Enterprise security specialist F5 and the Ponemon Institute teamed up for a comprehensive study on application-centric security and released the results exclusively to eWEEK on Aug. 22.
The report, based on a survey of security professionals about their approach to protecting the applications that are critical to running their businesses, highlights why traditional security methods are no longer effective.
There is currently a lot of buzz about network and data-centric security but not nearly as much about the app-centric brand. In an age when hackers remain far, far ahead of security specialists, enterprises should be considering the utility of all types of security.
F5 Networks provides application delivery networking technology that optimizes the delivery of network-based applications.
Key data points from the report include the following.
--Enterprises are investing in network perimeter (90 percent of budget), but the majority of attacks are aimed at user identity and applications (72 percent of attacks).
--Sixty-three percent of respondents said attacks at the application layer are harder to detect than at the network layer, and 67 percent said these attacks are more difficult to contain than at the network layer.
--Seventy-one percent of security professionals who have integrated DevOps practices into their application development lifecycles say that they have improved security and enabled them to respond quickly to vulnerabilities.
Lack of Network Visibility an Important Factor
Another key takeaway from the report is that a lack of visibility into the application layer is now the main barrier to achieving a strong application security posture, F5 Chief Information Security Officer Mike Convertino said in a blog post.
"As a CISO, I need to know everything about the data that flows through those apps: who's using it, where are they accessing it from, and what they're doing with it. And with more and more applications hosted in the public cloud, managing risk becomes even more challenging," Convertino said.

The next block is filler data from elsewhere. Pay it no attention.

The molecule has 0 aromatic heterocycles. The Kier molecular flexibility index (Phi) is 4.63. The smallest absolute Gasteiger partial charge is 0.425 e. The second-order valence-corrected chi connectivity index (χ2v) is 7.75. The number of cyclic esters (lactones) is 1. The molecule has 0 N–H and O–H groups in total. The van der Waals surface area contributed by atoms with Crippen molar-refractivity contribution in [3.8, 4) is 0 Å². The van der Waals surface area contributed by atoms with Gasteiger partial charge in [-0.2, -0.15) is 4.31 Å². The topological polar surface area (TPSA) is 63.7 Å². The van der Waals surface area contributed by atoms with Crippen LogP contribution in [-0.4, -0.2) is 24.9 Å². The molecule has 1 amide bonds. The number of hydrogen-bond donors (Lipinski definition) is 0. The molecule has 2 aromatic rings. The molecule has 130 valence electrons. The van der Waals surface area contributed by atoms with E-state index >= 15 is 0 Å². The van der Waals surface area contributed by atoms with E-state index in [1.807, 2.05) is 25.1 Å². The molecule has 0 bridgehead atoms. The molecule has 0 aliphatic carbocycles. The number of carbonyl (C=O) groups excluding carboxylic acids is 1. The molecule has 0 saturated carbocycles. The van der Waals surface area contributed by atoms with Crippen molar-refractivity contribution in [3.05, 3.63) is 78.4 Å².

Here are some more detailed highlights from the research.
--A lack of visibility in the application layer is the main barrier to achieving a strong application security posture. Other significant barriers are created by migration to the cloud (47 percent of respondents), lack of skilled or expert personnel (45 percent of respondents) and proliferation of mobile devices (43 percent of respondents). The frequency and severity of attacks on the application layer is considered greater than at the network layer.
Fifty percent of respondents (29 percent + 21 percent) say the application is attacked more, and 58 percent of respondents (33 percent + 21 percent) say attacks are more severe than at the network layer. In the past 12 months, the most common security incidents due to insecure applications were SQL injections (29 percent), distributed denial-of-service, or DDoS (25 percent), and Web fraud (21 percent).
--Network security is better funded than application security. On average, 18 percent of the IT security budget is dedicated to application security. More than double that percentage (an average of 39 percent) is allocated to network security. As a consequence, only 35 percent of respondents say their organizations have ample resources to detect vulnerabilities in applications, and 30 percent of respondents say they have enough resources to remediate vulnerabilities in applications.
Accountability of All Applications Always an Issue
--Accountability for the security of applications is in a state of flux. Fifty-six percent of respondents believe accountability for application security is shifting from IT to the end user or application owner. However, at this time, the responsibility for ensuring the security of applications is dispersed throughout the organization. While 21 percent of respondents say the CIO or CTO is accountable, another 20 percent of respondents say no one person or department is responsible.
Twenty percent of respondents say business units are accountable, and 19 percent of respondents say the head of application development is accountable.
--Shadow IT affects the security of applications. Respondents estimate that on average their organizations have 1,175 applications, and an average of 33 percent are considered mission-critical. Sixty-six percent of respondents are only somewhat confident (23 percent) or have no confidence (43 percent) they know all the applications in their organizations.
Accordingly, 68 percent of respondents (34 percent and 34 percent) say their IT function does not have visibility into all the applications deployed in their organizations and 65 percent of respondents (32 percent and 33 percent) agree that shadow IT is a problem.
--Mobile and business applications in the cloud are proliferating. An average of 31 percent of business applications are mobile apps, and this will increase to 38 percent in the next 12 months. Today, 37 percent of business applications are in the cloud and this will increase to an average of 46 percent.